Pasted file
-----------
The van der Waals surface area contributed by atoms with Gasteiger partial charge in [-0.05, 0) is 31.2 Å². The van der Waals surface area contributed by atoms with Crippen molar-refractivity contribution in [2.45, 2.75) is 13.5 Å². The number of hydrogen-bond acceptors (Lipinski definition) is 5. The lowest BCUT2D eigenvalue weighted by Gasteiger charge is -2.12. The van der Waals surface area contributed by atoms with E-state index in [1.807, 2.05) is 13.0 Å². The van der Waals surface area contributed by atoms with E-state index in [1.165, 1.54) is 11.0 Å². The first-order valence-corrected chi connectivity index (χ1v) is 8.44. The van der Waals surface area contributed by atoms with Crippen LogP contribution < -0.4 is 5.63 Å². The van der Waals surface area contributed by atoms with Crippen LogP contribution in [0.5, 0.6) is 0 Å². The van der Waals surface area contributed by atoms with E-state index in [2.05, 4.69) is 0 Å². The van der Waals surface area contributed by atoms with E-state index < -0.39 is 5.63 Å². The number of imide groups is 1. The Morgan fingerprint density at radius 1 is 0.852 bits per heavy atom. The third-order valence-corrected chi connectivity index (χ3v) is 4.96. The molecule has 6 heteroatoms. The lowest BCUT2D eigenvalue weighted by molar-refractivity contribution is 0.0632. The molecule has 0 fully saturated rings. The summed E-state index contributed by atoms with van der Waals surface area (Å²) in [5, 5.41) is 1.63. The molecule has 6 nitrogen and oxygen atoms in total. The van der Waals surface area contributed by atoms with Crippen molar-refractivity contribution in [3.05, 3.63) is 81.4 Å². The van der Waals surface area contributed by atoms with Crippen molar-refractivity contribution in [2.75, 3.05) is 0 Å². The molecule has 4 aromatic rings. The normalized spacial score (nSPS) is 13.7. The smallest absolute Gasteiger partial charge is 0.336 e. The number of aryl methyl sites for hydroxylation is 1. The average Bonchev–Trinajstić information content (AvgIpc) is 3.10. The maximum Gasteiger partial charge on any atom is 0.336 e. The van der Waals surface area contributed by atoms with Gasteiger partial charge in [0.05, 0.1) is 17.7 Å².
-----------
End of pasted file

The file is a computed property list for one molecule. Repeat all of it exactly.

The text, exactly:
The van der Waals surface area contributed by atoms with Gasteiger partial charge in [-0.05, 0) is 31.2 Å². The van der Waals surface area contributed by atoms with Crippen molar-refractivity contribution in [2.45, 2.75) is 13.5 Å². The number of hydrogen-bond acceptors (Lipinski definition) is 5. The lowest BCUT2D eigenvalue weighted by Gasteiger charge is -2.12. The van der Waals surface area contributed by atoms with E-state index in [1.807, 2.05) is 13.0 Å². The van der Waals surface area contributed by atoms with E-state index in [1.165, 1.54) is 11.0 Å². The first-order valence-corrected chi connectivity index (χ1v) is 8.44. The van der Waals surface area contributed by atoms with Crippen LogP contribution < -0.4 is 5.63 Å². The van der Waals surface area contributed by atoms with Crippen LogP contribution in [0.5, 0.6) is 0 Å². The van der Waals surface area contributed by atoms with E-state index in [2.05, 4.69) is 0 Å². The van der Waals surface area contributed by atoms with E-state index < -0.39 is 5.63 Å². The number of imide groups is 1. The Morgan fingerprint density at radius 1 is 0.852 bits per heavy atom. The third-order valence-corrected chi connectivity index (χ3v) is 4.96. The molecule has 6 heteroatoms. The lowest BCUT2D eigenvalue weighted by molar-refractivity contribution is 0.0632. The molecule has 0 fully saturated rings. The summed E-state index contributed by atoms with van der Waals surface area (Å²) in [5, 5.41) is 1.63. The molecule has 6 nitrogen and oxygen atoms in total. The van der Waals surface area contributed by atoms with Crippen molar-refractivity contribution in [3.05, 3.63) is 81.4 Å². The van der Waals surface area contributed by atoms with Crippen molar-refractivity contribution in [2.75, 3.05) is 0 Å². The molecule has 4 aromatic rings. The normalized spacial score (nSPS) is 13.7. The smallest absolute Gasteiger partial charge is 0.336 e. The number of aryl methyl sites for hydroxylation is 1. The average Bonchev–Trinajstić information content (AvgIpc) is 3.10. The maximum Gasteiger partial charge on any atom is 0.336 e. The van der Waals surface area contributed by atoms with Gasteiger partial charge in [0.05, 0.1) is 17.7 Å².